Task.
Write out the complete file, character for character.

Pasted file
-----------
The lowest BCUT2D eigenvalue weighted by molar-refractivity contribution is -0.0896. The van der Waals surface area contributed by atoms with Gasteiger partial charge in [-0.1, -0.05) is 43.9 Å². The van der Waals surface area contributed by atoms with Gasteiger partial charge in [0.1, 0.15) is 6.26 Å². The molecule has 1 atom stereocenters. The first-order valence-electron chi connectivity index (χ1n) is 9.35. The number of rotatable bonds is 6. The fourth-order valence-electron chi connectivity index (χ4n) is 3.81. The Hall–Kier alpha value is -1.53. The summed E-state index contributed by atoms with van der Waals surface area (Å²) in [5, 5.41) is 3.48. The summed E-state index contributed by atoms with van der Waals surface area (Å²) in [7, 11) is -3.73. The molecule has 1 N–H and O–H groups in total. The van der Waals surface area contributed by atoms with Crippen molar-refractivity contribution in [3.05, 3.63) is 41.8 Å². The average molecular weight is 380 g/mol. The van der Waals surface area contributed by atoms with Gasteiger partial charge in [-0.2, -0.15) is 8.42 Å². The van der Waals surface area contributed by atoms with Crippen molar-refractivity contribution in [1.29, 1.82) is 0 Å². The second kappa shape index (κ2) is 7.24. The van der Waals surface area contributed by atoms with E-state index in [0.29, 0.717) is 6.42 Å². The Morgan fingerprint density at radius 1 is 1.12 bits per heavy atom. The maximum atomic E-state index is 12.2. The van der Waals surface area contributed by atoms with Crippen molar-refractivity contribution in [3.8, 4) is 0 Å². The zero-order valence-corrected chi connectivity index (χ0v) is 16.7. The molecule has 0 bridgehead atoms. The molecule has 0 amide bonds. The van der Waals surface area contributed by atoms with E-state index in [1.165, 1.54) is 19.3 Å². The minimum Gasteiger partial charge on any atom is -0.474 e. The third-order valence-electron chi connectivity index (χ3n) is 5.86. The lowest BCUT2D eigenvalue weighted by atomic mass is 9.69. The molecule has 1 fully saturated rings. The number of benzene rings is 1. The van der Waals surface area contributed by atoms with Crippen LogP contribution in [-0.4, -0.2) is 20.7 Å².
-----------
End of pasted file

The lowest BCUT2D eigenvalue weighted by molar-refractivity contribution is -0.0896. The van der Waals surface area contributed by atoms with Gasteiger partial charge in [-0.1, -0.05) is 43.9 Å². The van der Waals surface area contributed by atoms with Gasteiger partial charge in [0.1, 0.15) is 6.26 Å². The molecule has 1 atom stereocenters. The first-order valence-electron chi connectivity index (χ1n) is 9.35. The number of rotatable bonds is 6. The fourth-order valence-electron chi connectivity index (χ4n) is 3.81. The Hall–Kier alpha value is -1.53. The summed E-state index contributed by atoms with van der Waals surface area (Å²) in [5, 5.41) is 3.48. The summed E-state index contributed by atoms with van der Waals surface area (Å²) in [7, 11) is -3.73. The molecule has 1 N–H and O–H groups in total. The van der Waals surface area contributed by atoms with Crippen molar-refractivity contribution in [3.05, 3.63) is 41.8 Å². The average molecular weight is 380 g/mol. The van der Waals surface area contributed by atoms with Gasteiger partial charge in [-0.2, -0.15) is 8.42 Å². The van der Waals surface area contributed by atoms with Crippen molar-refractivity contribution in [1.29, 1.82) is 0 Å². The second kappa shape index (κ2) is 7.24. The van der Waals surface area contributed by atoms with E-state index in [0.29, 0.717) is 6.42 Å². The Morgan fingerprint density at radius 1 is 1.12 bits per heavy atom. The maximum atomic E-state index is 12.2. The van der Waals surface area contributed by atoms with Crippen molar-refractivity contribution in [3.8, 4) is 0 Å². The zero-order valence-corrected chi connectivity index (χ0v) is 16.7. The molecule has 0 bridgehead atoms. The molecule has 0 amide bonds. The van der Waals surface area contributed by atoms with E-state index in [1.165, 1.54) is 19.3 Å². The minimum Gasteiger partial charge on any atom is -0.474 e. The third-order valence-electron chi connectivity index (χ3n) is 5.86. The lowest BCUT2D eigenvalue weighted by atomic mass is 9.69. The molecule has 1 fully saturated rings. The number of benzene rings is 1. The van der Waals surface area contributed by atoms with Crippen LogP contribution in [-0.4, -0.2) is 20.7 Å².